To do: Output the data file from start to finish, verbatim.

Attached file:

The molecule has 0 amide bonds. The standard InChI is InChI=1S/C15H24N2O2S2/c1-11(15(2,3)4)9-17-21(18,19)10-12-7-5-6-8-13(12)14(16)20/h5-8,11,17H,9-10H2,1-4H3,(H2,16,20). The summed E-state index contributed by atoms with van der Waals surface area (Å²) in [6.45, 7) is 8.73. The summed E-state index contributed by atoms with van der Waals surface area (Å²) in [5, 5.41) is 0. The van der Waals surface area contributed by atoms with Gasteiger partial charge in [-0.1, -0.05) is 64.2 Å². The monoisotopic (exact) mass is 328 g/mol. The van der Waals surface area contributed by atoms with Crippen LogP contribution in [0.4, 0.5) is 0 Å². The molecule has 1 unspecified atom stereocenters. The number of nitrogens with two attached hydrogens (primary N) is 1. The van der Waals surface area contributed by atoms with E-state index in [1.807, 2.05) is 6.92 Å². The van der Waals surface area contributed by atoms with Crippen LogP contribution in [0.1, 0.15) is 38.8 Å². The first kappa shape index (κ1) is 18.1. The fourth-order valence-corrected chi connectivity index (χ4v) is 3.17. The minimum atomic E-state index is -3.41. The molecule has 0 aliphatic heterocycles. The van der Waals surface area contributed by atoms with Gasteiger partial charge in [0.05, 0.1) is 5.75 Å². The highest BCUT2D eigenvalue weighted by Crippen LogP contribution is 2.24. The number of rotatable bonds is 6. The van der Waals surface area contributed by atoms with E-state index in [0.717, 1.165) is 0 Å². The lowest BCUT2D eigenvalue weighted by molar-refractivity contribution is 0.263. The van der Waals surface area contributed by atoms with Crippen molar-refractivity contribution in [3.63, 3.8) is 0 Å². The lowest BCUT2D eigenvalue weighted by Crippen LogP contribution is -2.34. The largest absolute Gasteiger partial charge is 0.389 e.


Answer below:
The molecule has 0 amide bonds. The standard InChI is InChI=1S/C15H24N2O2S2/c1-11(15(2,3)4)9-17-21(18,19)10-12-7-5-6-8-13(12)14(16)20/h5-8,11,17H,9-10H2,1-4H3,(H2,16,20). The summed E-state index contributed by atoms with van der Waals surface area (Å²) in [6.45, 7) is 8.73. The summed E-state index contributed by atoms with van der Waals surface area (Å²) in [5, 5.41) is 0. The van der Waals surface area contributed by atoms with Gasteiger partial charge in [-0.1, -0.05) is 64.2 Å². The monoisotopic (exact) mass is 328 g/mol. The van der Waals surface area contributed by atoms with Crippen LogP contribution in [0.4, 0.5) is 0 Å². The molecule has 1 unspecified atom stereocenters. The number of nitrogens with two attached hydrogens (primary N) is 1. The van der Waals surface area contributed by atoms with E-state index in [1.807, 2.05) is 6.92 Å². The van der Waals surface area contributed by atoms with Crippen LogP contribution in [0.1, 0.15) is 38.8 Å². The first kappa shape index (κ1) is 18.1. The fourth-order valence-corrected chi connectivity index (χ4v) is 3.17. The minimum atomic E-state index is -3.41. The molecule has 0 aliphatic heterocycles. The van der Waals surface area contributed by atoms with Gasteiger partial charge in [0.05, 0.1) is 5.75 Å². The highest BCUT2D eigenvalue weighted by Crippen LogP contribution is 2.24. The number of rotatable bonds is 6. The van der Waals surface area contributed by atoms with E-state index in [0.717, 1.165) is 0 Å². The lowest BCUT2D eigenvalue weighted by molar-refractivity contribution is 0.263. The van der Waals surface area contributed by atoms with Crippen molar-refractivity contribution in [3.63, 3.8) is 0 Å². The lowest BCUT2D eigenvalue weighted by Crippen LogP contribution is -2.34. The largest absolute Gasteiger partial charge is 0.389 e.